By Thanawat_Suesoypan @Adobe Stock

Edward Wong and 

If the Biden administration had its way, far more electronic chips would be made in factories in, say, Texas or Arizona.

They would then be shipped to partner countries, like Costa Rica or Vietnam or Kenya, for final assembly and sent out into the world to run everything from refrigerators to supercomputers.

Those places may not be the first that come to mind when people think of semiconductors. But administration officials are trying to transform the world’s chip supply chain and are negotiating intensely to do so.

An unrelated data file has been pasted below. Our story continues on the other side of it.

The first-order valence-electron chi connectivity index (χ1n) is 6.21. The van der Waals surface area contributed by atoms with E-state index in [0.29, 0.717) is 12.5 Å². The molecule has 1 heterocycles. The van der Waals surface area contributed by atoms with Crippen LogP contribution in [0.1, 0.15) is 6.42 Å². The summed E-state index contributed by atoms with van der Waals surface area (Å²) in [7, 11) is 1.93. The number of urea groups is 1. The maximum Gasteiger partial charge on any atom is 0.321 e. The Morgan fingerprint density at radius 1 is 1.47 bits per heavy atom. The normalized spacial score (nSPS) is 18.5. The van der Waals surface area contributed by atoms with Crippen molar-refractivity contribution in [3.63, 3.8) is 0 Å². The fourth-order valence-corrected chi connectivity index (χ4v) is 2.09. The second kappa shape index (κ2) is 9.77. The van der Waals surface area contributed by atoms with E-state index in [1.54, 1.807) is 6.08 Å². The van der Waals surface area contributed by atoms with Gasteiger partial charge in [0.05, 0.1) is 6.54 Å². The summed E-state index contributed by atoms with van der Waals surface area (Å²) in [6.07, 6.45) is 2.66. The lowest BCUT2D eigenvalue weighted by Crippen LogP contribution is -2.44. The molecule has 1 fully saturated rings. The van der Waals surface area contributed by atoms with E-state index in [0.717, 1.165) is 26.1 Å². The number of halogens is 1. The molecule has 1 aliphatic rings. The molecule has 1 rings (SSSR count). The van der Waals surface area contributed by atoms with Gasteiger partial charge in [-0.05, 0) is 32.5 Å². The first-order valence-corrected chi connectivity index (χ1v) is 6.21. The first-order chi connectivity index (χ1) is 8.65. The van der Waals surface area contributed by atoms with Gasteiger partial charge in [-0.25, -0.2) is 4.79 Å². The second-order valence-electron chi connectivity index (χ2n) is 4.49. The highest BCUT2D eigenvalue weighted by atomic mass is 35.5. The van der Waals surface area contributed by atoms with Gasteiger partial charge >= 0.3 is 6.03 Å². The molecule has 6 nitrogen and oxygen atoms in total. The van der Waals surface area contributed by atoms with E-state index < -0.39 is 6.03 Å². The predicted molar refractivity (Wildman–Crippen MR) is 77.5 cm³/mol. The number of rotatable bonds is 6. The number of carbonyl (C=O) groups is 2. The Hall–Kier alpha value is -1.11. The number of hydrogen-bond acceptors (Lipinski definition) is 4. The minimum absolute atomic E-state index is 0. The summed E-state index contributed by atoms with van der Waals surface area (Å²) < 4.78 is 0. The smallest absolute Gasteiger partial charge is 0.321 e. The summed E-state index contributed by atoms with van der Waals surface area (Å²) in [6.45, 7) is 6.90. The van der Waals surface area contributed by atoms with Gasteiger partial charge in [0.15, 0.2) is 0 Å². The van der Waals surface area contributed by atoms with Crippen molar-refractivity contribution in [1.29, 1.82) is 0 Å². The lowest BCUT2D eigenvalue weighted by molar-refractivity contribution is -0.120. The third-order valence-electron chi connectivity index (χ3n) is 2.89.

The core elements of the plan include getting foreign companies to invest in chip-making in the United States and finding other countries to set up factories to finish the work. Officials and researchers in Washington call it part of the new “chip diplomacy.” […]

For the United States to try to do everything itself would be too expensive, he said. And going it alone would not recognize the reality that technology today is much more diffused globally than it was a few decades ago, with various countries playing important roles in the chip supply chain.

Read more here.